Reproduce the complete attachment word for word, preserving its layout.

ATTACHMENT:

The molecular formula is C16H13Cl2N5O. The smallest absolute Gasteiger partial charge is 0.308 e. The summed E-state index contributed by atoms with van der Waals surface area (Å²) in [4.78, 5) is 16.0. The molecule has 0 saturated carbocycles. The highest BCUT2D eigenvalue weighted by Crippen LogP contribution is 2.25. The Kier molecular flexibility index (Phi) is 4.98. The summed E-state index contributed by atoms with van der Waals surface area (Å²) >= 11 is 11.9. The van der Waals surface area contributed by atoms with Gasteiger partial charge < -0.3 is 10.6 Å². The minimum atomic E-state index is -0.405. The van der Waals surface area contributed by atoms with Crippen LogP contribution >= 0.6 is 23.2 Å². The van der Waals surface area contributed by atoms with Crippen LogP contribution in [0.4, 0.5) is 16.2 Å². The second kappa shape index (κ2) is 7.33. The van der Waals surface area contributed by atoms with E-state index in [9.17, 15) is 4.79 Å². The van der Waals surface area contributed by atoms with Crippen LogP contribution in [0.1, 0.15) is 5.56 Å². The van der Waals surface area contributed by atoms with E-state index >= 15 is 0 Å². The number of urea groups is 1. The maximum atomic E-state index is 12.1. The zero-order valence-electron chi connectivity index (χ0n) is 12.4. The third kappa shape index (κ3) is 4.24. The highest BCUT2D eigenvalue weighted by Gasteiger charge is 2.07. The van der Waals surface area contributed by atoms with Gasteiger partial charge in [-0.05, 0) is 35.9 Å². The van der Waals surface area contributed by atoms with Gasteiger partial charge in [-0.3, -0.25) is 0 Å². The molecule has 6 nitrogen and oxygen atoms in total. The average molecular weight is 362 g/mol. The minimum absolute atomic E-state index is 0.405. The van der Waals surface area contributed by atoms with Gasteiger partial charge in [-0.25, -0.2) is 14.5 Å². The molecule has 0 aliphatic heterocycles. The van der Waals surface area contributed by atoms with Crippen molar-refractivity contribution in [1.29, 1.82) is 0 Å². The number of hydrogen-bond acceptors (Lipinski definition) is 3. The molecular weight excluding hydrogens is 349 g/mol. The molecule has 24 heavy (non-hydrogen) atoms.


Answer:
The molecular formula is C16H13Cl2N5O. The smallest absolute Gasteiger partial charge is 0.308 e. The summed E-state index contributed by atoms with van der Waals surface area (Å²) in [4.78, 5) is 16.0. The molecule has 0 saturated carbocycles. The highest BCUT2D eigenvalue weighted by Crippen LogP contribution is 2.25. The Kier molecular flexibility index (Phi) is 4.98. The summed E-state index contributed by atoms with van der Waals surface area (Å²) >= 11 is 11.9. The van der Waals surface area contributed by atoms with Gasteiger partial charge < -0.3 is 10.6 Å². The minimum atomic E-state index is -0.405. The van der Waals surface area contributed by atoms with Crippen LogP contribution >= 0.6 is 23.2 Å². The van der Waals surface area contributed by atoms with Crippen LogP contribution in [0.4, 0.5) is 16.2 Å². The second kappa shape index (κ2) is 7.33. The van der Waals surface area contributed by atoms with E-state index in [9.17, 15) is 4.79 Å². The van der Waals surface area contributed by atoms with Crippen LogP contribution in [0.1, 0.15) is 5.56 Å². The van der Waals surface area contributed by atoms with E-state index >= 15 is 0 Å². The number of urea groups is 1. The maximum atomic E-state index is 12.1. The zero-order valence-electron chi connectivity index (χ0n) is 12.4. The third kappa shape index (κ3) is 4.24. The highest BCUT2D eigenvalue weighted by Gasteiger charge is 2.07. The van der Waals surface area contributed by atoms with Gasteiger partial charge in [-0.05, 0) is 35.9 Å². The van der Waals surface area contributed by atoms with Gasteiger partial charge in [-0.3, -0.25) is 0 Å². The molecule has 6 nitrogen and oxygen atoms in total. The average molecular weight is 362 g/mol. The minimum absolute atomic E-state index is 0.405. The van der Waals surface area contributed by atoms with Gasteiger partial charge in [-0.25, -0.2) is 14.5 Å². The molecule has 0 aliphatic heterocycles. The van der Waals surface area contributed by atoms with Crippen molar-refractivity contribution in [1.29, 1.82) is 0 Å². The number of hydrogen-bond acceptors (Lipinski definition) is 3. The molecular weight excluding hydrogens is 349 g/mol. The molecule has 24 heavy (non-hydrogen) atoms.